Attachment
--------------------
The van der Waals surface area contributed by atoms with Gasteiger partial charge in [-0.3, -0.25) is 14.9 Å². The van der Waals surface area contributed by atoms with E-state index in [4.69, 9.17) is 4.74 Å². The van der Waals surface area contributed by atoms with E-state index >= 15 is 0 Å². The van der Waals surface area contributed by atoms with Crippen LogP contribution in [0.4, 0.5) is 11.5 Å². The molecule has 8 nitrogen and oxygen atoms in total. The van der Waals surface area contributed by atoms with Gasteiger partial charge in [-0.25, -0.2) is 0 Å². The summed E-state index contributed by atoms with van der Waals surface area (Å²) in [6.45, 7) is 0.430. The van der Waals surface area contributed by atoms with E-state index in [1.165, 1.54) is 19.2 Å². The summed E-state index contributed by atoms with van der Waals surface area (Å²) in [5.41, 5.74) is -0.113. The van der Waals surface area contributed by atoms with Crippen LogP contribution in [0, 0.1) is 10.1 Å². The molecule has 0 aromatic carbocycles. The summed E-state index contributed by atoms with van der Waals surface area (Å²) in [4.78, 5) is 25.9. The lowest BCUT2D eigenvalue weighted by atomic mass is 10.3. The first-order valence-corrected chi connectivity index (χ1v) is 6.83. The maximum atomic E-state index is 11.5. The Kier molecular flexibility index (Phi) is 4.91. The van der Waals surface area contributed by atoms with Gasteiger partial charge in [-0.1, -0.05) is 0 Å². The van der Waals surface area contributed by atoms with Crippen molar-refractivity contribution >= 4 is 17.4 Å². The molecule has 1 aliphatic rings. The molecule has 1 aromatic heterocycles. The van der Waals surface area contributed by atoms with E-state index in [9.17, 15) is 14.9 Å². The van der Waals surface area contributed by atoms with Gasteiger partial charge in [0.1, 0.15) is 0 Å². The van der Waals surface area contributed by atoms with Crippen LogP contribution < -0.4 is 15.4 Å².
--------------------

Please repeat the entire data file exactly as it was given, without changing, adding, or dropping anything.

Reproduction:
The van der Waals surface area contributed by atoms with Gasteiger partial charge in [-0.3, -0.25) is 14.9 Å². The van der Waals surface area contributed by atoms with E-state index in [4.69, 9.17) is 4.74 Å². The van der Waals surface area contributed by atoms with E-state index >= 15 is 0 Å². The van der Waals surface area contributed by atoms with Crippen LogP contribution in [0.4, 0.5) is 11.5 Å². The molecule has 8 nitrogen and oxygen atoms in total. The van der Waals surface area contributed by atoms with Gasteiger partial charge in [-0.25, -0.2) is 0 Å². The summed E-state index contributed by atoms with van der Waals surface area (Å²) in [6.45, 7) is 0.430. The van der Waals surface area contributed by atoms with E-state index in [1.165, 1.54) is 19.2 Å². The summed E-state index contributed by atoms with van der Waals surface area (Å²) in [5.41, 5.74) is -0.113. The van der Waals surface area contributed by atoms with Crippen LogP contribution in [0, 0.1) is 10.1 Å². The molecule has 0 aromatic carbocycles. The summed E-state index contributed by atoms with van der Waals surface area (Å²) in [4.78, 5) is 25.9. The lowest BCUT2D eigenvalue weighted by atomic mass is 10.3. The first-order valence-corrected chi connectivity index (χ1v) is 6.83. The maximum atomic E-state index is 11.5. The Kier molecular flexibility index (Phi) is 4.91. The van der Waals surface area contributed by atoms with Gasteiger partial charge in [-0.1, -0.05) is 0 Å². The van der Waals surface area contributed by atoms with Crippen molar-refractivity contribution >= 4 is 17.4 Å². The molecule has 1 aliphatic rings. The molecule has 1 aromatic heterocycles. The van der Waals surface area contributed by atoms with E-state index in [9.17, 15) is 14.9 Å². The van der Waals surface area contributed by atoms with Gasteiger partial charge in [0.1, 0.15) is 0 Å². The van der Waals surface area contributed by atoms with Crippen LogP contribution < -0.4 is 15.4 Å².